So it was with the brio of genuine Democratic Grown-ups that Jon Cowan and Jim Kessler, respectively the president and senior policy executive for the center-right Democratic think tank Third Way, took to the op-ed pages of the Wall Street Journal to hammer away at the refrain that the principles of economic populism, as embodied in Massachusetts Sen. Elizabeth Warren’s modest plan to increase Social Security benefits to keep better pace with inflation, are simply disastrous.” Warren would pay for the increase by raising taxes on the wealthy, they wail. Worse, they argue, increasing federal spending on dread entitlements” would beggar other progressive Democratic causes, like more robust spending on the nation’s aging infrastructure.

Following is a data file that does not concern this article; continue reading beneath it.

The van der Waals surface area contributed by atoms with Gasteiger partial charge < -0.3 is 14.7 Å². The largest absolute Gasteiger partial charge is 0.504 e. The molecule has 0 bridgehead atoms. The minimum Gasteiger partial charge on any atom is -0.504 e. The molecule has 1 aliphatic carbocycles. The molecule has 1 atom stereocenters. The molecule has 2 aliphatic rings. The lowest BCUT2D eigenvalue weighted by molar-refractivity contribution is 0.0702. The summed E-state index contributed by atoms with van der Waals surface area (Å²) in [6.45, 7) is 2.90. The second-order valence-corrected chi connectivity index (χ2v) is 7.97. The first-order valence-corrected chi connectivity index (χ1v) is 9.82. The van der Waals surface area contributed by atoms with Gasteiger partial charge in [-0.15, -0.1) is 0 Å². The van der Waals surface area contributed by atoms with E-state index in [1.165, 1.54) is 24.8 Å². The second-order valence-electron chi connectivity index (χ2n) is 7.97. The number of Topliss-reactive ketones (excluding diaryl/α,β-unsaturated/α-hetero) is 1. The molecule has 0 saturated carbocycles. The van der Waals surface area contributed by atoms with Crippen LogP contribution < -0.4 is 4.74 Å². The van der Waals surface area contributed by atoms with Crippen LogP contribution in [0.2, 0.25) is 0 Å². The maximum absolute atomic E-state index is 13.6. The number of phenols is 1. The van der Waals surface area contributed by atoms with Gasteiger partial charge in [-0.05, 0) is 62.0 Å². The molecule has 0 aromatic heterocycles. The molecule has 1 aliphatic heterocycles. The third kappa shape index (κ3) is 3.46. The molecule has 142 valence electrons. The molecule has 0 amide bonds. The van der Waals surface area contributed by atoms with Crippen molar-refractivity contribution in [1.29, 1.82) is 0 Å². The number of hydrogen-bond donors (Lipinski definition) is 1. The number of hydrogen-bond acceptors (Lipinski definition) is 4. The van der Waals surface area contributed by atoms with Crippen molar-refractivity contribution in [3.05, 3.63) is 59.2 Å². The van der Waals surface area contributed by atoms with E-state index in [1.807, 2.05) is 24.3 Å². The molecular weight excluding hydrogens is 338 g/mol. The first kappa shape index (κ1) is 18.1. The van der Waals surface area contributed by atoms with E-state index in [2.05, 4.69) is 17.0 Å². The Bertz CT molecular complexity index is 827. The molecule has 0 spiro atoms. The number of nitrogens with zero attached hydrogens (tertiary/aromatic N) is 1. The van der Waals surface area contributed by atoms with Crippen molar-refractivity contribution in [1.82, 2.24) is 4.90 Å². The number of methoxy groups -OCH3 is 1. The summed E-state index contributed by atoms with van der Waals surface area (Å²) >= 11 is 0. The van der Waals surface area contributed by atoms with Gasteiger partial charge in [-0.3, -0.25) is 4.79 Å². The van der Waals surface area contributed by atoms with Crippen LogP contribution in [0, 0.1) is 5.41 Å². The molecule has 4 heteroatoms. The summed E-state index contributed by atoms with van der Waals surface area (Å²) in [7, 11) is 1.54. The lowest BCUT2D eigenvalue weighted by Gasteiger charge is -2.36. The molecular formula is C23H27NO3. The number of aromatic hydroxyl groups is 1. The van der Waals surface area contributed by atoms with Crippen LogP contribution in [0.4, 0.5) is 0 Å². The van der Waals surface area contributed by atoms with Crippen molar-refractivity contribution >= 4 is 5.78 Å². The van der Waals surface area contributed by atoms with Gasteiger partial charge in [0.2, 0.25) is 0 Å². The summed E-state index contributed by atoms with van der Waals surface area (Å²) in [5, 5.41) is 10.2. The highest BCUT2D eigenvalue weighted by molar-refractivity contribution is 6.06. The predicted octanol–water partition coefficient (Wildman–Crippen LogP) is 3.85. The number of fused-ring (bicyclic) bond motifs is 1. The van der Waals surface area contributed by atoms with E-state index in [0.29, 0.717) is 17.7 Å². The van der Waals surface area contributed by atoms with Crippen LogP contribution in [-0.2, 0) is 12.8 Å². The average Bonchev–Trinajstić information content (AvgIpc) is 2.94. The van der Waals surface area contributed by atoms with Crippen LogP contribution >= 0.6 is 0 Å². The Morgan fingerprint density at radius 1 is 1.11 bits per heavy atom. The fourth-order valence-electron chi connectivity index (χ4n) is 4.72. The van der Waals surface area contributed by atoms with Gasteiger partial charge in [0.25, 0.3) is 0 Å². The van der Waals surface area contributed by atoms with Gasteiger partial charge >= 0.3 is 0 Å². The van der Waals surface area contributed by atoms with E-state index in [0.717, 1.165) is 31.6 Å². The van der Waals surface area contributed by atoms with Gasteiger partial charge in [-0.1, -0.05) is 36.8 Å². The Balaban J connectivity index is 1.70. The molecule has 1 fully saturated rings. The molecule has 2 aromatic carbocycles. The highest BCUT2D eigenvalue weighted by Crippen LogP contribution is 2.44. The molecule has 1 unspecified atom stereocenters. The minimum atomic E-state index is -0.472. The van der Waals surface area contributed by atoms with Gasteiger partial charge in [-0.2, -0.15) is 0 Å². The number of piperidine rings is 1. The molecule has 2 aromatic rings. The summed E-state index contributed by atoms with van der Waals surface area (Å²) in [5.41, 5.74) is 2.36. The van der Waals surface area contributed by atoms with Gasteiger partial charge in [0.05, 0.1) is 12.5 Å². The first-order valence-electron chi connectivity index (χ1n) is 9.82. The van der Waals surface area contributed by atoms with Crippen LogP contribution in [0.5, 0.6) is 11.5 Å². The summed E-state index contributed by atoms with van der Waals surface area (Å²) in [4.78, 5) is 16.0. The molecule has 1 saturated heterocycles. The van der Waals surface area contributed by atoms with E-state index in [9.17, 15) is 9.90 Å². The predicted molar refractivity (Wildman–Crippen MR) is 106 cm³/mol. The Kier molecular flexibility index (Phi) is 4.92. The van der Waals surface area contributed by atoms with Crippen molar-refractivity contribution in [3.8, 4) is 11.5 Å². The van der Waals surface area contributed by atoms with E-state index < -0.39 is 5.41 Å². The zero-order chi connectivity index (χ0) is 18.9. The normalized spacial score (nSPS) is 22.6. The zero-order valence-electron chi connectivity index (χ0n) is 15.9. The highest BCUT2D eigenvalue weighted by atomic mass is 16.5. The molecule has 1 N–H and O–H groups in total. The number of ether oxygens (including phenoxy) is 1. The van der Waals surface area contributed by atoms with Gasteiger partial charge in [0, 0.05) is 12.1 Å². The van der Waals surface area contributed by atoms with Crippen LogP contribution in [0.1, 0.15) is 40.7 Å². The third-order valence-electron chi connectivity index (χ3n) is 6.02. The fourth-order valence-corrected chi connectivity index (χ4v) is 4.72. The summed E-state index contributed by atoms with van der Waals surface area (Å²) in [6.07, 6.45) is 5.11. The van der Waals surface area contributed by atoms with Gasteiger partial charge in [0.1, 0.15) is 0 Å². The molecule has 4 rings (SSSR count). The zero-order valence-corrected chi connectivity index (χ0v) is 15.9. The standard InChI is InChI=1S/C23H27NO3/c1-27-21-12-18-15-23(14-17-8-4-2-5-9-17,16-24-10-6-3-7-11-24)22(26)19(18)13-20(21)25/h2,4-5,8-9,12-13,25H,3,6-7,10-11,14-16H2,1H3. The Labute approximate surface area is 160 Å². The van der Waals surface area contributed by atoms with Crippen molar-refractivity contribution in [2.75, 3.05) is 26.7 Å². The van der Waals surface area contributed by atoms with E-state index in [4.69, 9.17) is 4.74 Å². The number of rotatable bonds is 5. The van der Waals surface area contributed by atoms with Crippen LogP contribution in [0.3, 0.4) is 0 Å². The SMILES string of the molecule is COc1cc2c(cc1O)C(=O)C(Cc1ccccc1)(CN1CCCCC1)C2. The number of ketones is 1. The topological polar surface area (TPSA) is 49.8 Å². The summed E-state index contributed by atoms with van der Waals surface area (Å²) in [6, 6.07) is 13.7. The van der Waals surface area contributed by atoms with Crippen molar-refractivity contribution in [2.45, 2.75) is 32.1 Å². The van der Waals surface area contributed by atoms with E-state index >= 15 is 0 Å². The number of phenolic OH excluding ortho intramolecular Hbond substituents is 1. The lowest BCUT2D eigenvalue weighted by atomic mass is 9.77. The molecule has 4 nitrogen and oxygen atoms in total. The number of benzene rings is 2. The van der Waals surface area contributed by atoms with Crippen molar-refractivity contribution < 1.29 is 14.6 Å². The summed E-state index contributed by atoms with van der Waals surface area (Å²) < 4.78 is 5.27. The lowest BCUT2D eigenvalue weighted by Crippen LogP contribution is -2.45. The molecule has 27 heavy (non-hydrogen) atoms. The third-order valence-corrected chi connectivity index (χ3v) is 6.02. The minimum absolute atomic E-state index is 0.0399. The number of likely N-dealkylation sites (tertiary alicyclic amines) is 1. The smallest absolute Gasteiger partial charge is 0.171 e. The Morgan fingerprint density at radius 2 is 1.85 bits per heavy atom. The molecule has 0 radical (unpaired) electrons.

But wonder of wonders, Cowen and Kessler’s faux-adult posturing — which was but the latest entry in Washington’s never-ending pageant of fiscal-restraint display, from the Gramm-Rudman balanced-budget act of 1985 to 2011’s imbecilic Simpson-Bowles grand bargain” on spending — was called out with unusual vigor by actual economic populists. Progressives United, the political action committee founded by former Wisconsin Sen. Russ Feingold, sent out a heated round of donor appeals, with subject headings like Who Do These People Think They Are?” — and then supplied the impolitic answer: Third Way is a corporate-funded Democratic’ organization that took to the Wall Street Journal to attack Elizabeth Warren and progressives for fighting to expand Social Security and make the wealthy pay their fair share.”